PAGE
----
Jake Arrieta writes of 'dreams turned reality' in farewell letter to Cubs

Jake Arrieta writes of 'dreams turned reality' in farewell letter to Cubs

Arrieta, one of the top free agents on the market this offseason, waited until two weeks before Opening Day to finalize a guaranteed three-year, $75 million deal that could max out at five years and $135 million. The Phillies open the season on March 29 in Atlanta against the Braves. Not only to pitch, but to win with the Phillies. He can opt out of the deal after 2019, and the Phillies have the ability to void the opt-out and exercise a two-year option that could keep him with the organization through 2022.

While the Phillies have not been contending over the past six years, and while they are in the middle of rebuilding, they feel like they can go out and win as well in 2018.

Arrieta won the 2015 NL Cy Young Award with the Chicago Cubs and helped them win the World Series the next season, going 2-0 in a seven-game series against the Indians. He spent four and a half seasons there and it was where he re-invented himself.

Arrieta began his big league career with the Baltimore Orioles in 2010 but matured as a pitcher after getting traded to the Chicago Cubs in 2013. Last year, Philadelphia's starters ranked 10th in the NL with a 4.80 ERA and ninth with a 2.48 strikeout-to-walk ratio.

Past year he struggled with inconsistencies as he posted a 4.16 FIP in 168.1 innings and lost a few ticks on his fastball, but in the end he showed there is still enough talent in him to be effective in the future.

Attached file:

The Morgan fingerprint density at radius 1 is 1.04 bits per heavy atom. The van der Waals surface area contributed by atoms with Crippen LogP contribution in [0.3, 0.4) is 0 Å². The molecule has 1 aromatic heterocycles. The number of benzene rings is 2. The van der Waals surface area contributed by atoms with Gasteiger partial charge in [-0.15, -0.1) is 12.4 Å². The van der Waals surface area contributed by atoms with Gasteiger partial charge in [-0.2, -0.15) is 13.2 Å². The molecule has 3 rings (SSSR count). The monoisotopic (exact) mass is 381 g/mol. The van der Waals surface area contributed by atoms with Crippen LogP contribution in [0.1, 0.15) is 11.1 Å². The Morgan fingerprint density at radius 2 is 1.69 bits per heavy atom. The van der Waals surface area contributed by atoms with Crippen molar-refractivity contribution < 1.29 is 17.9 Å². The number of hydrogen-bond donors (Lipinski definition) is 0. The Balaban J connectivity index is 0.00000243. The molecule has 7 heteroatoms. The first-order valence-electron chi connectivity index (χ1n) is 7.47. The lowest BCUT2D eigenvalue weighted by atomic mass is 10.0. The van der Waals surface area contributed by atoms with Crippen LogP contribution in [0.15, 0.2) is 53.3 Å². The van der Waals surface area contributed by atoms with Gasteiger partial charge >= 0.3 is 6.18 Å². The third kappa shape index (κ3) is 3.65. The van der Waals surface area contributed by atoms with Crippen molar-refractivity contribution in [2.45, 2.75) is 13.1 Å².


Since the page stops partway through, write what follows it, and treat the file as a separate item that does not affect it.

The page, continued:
More news: Warriors announce that Stephen Curry is out least the next four games

"My body is in tremendous shape", Arrieta said.

Jake Arrieta said goodbye Monday night.

"A message I want to send to not only the players, but Philadelphia in general and the entire Phillies nation", Arrieta, 32, said, "is that what we're going to do here is, we're going to promise a fight".

Past year the Phillies had a respectable second half after a miserable first half.

"We showed [last year] we had some pretty good players", Hoskins said. At the same time, the team, through the play of young building blocks such as starting pitcher Aaron Nola and slugger Rhys Hoskins, had gone 37-36 over their final 73 games, which the front office took as a signal the corner had been turned. In a news conference at Spectrum Field, he made it clear he thinks the Phillies are further along in their rebuild than public perception suggests. Coming off a last-place finish, that team was considered a year or two from contention but wound up winning a wild-card berth and reaching the NLCS. It may be possible, but the near future of the Phillies looks a bit brighter now.